But what happens when church leaders who were taught this way come of age in the 60 hour work weeks of ministry? What happens when general ignorance becomes particular knowledge—of human suffering, economic inequity, savior complexes, untenable expectations, impossible working structures, loneliness and lack of support? Well, that brings us to the fourth message I remember loud and clear from my seminary days, “Remember, 50 percent of pastors burn out in the first five years.” Ouch.

Now, I can’t say if the conversation at my alma mater has changed, but I can say that since that time the General Assembly of the PCUSA, their Board of Pensions, and certainly at Pittsburgh Seminary, that conversation has been taken up with urgency, and quite a bit has changed at those levels to support pastors, particularly new pastors, better. Not only that, but as our mean pastoral age in the PCUSA (and across the mainline church) is rising and pastors are retiring, we are moving from a surplus of pastors to a potential shortage, which while not particularly good news, does shift things a bit.


Pastor Burnout

Here’s the rub—in my anecdotal experience—though national structures and educational institutions have been pivoting to reconcile some of the issues that lead to clergy burnout, local congregations, amidst slowing attendance, rural/urban divides, political battles, and financial struggles, have generally been acting in a way that exacerbates clergy health and sustainability issues. In short, their anxiety sometimes seems to be delivered upon their pastors, who are working 60 hours a week for 20 hours a week pay, as though there is an endless supply of such pastors to absorb their disappointment. However, because changing policy is so much easier than changing culture, we as a church and a denomination have been avoiding a conversation about what causes clergy burnout locally in favor of system and policy changes nationally.

Perhaps this is because, very simply, there is a lot we cannot change if our church has 20 hours a week worth of salary to offer. That is what we have to offer. If we have an aging building that needs increased care in a community where selling the asset is unlikely, that is a pretty unavoidable reality. If we are in a rural county with struggling schools and abandoned industry, we can’t offer you a “transitioning” neighborhood with big city amenities. But this negative self-assessment pattern of churches often leads us away from our natural gifts and assets. We stop thinking about all we have to offer and how we might care for and lead with our pastors in new and creative ways and instead get stuck in a spiral thinking that our pastor is going to leave us anyway.


Caring for Pastors

Last year I visited a congregation looking for a pastor in a small town five hours from the closest international airport. They took me out to dinner at the town’s new restaurant, told me about the downtown renaissance, introduced me to the mothers of the church, offered me a manse to live in—furnished or unfurnished, as I preferred—and I hadn’t even applied for the position! They talked about their love and hope for the community, the community’s DNA as hard working and family oriented. They spoke about the virtues of their business district and mentioned that in a small town it is easier to get things done. If a potential pastor or her spouse was interested in starting a business locally, working remotely, or being active in civic organizations, the church had the connections to make it happen and they would deploy them. They were clear about the community’s struggles, but even clearer about their care for and investment in any pastor they might welcome. More than that, they were clear that there was more on the table than a salary.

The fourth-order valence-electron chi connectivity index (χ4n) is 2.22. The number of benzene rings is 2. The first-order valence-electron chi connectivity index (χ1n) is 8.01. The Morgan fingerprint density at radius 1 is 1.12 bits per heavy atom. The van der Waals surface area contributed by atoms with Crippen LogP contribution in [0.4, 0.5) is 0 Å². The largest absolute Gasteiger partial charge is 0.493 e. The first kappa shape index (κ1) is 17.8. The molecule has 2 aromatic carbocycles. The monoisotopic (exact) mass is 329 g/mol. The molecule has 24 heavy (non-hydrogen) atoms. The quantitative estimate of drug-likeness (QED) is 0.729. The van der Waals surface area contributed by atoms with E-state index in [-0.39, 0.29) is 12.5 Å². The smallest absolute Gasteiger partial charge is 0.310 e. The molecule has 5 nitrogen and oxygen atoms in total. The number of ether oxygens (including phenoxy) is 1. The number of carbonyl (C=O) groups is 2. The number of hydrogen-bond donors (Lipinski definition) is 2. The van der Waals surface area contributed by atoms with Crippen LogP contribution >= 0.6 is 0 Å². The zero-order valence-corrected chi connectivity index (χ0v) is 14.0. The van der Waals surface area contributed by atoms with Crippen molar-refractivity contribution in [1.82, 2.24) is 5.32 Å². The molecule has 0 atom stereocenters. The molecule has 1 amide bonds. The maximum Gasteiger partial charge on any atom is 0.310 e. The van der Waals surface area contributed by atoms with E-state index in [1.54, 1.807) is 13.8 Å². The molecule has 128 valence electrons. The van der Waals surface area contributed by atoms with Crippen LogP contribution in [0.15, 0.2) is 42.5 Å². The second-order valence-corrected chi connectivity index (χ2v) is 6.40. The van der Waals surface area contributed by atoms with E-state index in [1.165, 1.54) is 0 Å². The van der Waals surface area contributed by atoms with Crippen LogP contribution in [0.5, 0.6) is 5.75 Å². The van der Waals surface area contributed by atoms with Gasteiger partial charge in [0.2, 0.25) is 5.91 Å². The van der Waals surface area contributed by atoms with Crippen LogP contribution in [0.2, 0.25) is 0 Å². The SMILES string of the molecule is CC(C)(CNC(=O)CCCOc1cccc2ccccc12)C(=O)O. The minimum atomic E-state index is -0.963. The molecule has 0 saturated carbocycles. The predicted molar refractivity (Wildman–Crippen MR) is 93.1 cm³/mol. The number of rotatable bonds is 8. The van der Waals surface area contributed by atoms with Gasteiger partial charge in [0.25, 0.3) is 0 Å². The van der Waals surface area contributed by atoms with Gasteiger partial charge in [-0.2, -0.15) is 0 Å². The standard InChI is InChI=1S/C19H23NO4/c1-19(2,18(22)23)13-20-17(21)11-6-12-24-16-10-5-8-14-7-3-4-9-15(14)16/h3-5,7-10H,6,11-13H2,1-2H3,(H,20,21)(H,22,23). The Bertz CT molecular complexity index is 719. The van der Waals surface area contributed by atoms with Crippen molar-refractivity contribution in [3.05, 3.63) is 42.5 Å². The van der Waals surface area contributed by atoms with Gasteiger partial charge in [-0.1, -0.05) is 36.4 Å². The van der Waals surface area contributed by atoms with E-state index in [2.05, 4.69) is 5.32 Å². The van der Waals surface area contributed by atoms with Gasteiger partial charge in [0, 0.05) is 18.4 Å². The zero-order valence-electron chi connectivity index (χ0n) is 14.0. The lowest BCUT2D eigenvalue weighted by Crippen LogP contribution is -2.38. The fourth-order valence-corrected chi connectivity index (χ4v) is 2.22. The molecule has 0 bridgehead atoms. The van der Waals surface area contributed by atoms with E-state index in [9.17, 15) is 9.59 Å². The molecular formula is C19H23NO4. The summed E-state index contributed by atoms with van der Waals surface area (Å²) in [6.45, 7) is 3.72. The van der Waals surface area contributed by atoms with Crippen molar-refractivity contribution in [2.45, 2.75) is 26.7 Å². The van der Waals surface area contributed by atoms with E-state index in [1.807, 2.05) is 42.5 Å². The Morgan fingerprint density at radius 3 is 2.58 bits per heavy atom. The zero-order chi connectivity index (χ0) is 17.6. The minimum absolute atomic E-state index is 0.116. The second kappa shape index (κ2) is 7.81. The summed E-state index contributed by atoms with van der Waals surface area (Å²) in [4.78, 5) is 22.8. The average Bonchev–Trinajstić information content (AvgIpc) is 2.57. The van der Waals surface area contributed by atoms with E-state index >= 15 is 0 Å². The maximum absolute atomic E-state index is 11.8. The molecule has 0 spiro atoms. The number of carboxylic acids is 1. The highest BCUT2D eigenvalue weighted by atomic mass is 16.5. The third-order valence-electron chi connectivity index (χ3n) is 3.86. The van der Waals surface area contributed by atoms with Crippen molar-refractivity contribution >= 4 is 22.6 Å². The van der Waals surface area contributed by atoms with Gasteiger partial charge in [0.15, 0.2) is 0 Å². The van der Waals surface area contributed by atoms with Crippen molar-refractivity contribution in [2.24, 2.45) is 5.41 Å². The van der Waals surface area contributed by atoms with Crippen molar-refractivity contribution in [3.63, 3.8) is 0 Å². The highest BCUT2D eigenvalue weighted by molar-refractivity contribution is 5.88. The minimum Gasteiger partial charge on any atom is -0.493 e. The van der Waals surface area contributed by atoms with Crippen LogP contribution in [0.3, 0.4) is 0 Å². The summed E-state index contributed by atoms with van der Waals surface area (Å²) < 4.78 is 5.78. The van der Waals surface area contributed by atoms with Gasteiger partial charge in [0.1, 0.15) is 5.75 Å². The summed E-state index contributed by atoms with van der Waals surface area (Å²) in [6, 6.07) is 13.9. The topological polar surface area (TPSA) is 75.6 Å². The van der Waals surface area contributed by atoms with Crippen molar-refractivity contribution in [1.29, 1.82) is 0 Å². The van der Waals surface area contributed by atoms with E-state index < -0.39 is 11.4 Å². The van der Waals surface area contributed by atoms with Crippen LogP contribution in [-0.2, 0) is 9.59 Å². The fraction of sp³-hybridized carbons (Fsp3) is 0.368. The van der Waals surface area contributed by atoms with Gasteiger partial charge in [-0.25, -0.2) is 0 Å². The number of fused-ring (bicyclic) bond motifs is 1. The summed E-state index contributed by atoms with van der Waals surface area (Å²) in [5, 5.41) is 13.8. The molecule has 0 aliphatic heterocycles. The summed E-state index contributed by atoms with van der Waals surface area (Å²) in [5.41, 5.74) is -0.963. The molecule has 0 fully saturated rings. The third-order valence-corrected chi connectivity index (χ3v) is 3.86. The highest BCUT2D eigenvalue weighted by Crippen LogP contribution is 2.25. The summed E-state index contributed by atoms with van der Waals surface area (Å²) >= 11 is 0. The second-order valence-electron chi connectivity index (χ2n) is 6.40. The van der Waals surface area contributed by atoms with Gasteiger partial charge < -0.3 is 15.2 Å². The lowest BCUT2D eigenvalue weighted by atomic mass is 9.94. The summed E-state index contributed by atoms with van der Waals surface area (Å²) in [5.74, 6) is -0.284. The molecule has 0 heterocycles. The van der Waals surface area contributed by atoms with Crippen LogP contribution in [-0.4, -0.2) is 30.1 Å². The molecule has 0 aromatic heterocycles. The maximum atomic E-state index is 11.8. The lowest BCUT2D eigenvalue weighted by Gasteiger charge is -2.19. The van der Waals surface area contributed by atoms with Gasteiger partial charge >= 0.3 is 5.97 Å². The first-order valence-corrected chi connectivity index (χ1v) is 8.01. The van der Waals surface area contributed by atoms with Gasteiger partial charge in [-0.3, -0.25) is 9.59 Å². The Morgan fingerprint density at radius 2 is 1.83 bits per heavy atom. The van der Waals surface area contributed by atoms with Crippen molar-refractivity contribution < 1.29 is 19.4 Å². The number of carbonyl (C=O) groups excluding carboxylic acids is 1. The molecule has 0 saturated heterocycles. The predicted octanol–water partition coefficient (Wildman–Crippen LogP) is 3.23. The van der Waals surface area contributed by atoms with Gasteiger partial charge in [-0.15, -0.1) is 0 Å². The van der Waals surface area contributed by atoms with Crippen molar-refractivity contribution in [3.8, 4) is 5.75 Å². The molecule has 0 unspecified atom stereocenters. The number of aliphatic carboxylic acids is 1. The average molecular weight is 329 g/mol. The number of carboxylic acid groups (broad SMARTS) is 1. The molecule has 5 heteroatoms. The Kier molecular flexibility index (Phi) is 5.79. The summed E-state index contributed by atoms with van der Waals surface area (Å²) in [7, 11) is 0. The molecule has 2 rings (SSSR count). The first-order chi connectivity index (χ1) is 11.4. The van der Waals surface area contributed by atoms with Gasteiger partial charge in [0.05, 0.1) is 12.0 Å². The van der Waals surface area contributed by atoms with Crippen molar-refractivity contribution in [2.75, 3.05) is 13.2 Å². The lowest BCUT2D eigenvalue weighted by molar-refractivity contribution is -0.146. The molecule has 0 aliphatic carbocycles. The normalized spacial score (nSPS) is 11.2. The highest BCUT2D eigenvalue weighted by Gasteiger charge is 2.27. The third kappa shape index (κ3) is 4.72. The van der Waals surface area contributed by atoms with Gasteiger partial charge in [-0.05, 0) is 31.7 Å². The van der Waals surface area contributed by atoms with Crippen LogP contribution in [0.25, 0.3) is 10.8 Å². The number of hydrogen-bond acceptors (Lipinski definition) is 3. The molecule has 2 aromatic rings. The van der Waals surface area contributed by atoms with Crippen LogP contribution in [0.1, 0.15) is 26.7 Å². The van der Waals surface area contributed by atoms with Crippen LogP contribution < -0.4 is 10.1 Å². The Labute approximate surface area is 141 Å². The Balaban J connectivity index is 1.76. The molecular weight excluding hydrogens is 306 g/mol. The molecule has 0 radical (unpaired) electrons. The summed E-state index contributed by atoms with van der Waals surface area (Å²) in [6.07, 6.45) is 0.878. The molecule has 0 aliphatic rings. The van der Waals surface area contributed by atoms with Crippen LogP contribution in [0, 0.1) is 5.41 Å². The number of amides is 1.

They wanted a pastor who would plan not on making a job there, but a life there. The church was ready to consider full or part time, negotiate with family/parental leave and vacation, and make sure that the quality of life was such that their pastor would not miss the amenities one needs to cope with other challenges and contexts—like overworking in a city that never sleeps. There was no sense that this community would back bite their pastor’s choice to actually use her continuing education time or take the vacation in her contract. There was no hint that they would be offended by a pastor mothering children while leading the church or coaching little league as a part of their ministry. There was no expectation that ministry only happened in certain outfits or to certain people. Generally speaking, these people wanted to invite a human pastor to minister with them, because they didn’t just want to be served by their pastor, they wanted to love and share life with their pastor.

I was shocked by how moved I was. Why isn’t this always how it works? What have we let our anxiety make of us, that we chew our pastors up out of our own self-doubt? That we speak of ourselves as forsaken? Do we not believe that God is working and present in our midst, loving us and making us lovable?


The Beloved and Chosen of God


Those who minister among us are not simply a source of cheap grace to serve our religious needs. They are the deep human grace of God, not only to lead us, but to teach us how to be human in ways that are helpful, beautiful, annoying, refining, humbling, and difficult.

Churches large and small, full-time and part-time, rural and urban, are beloved of God. Each has gifts and love to share. Their leadership needs will look different, and their life together will offer different joys and struggles. If a community is called to have pastoral leadership, then the community is called to lead with, care for, and share life with their pastor. We recently celebrated the wonder of the birth of Jesus. I invite you to consider what it meant for the small city of Bethlehem, for the humble shed Jesus was born in, for the small nation and poor people he came to that they were chosen in this way, as the viable space for the vocation of our God. Could our churches be viable in the same way?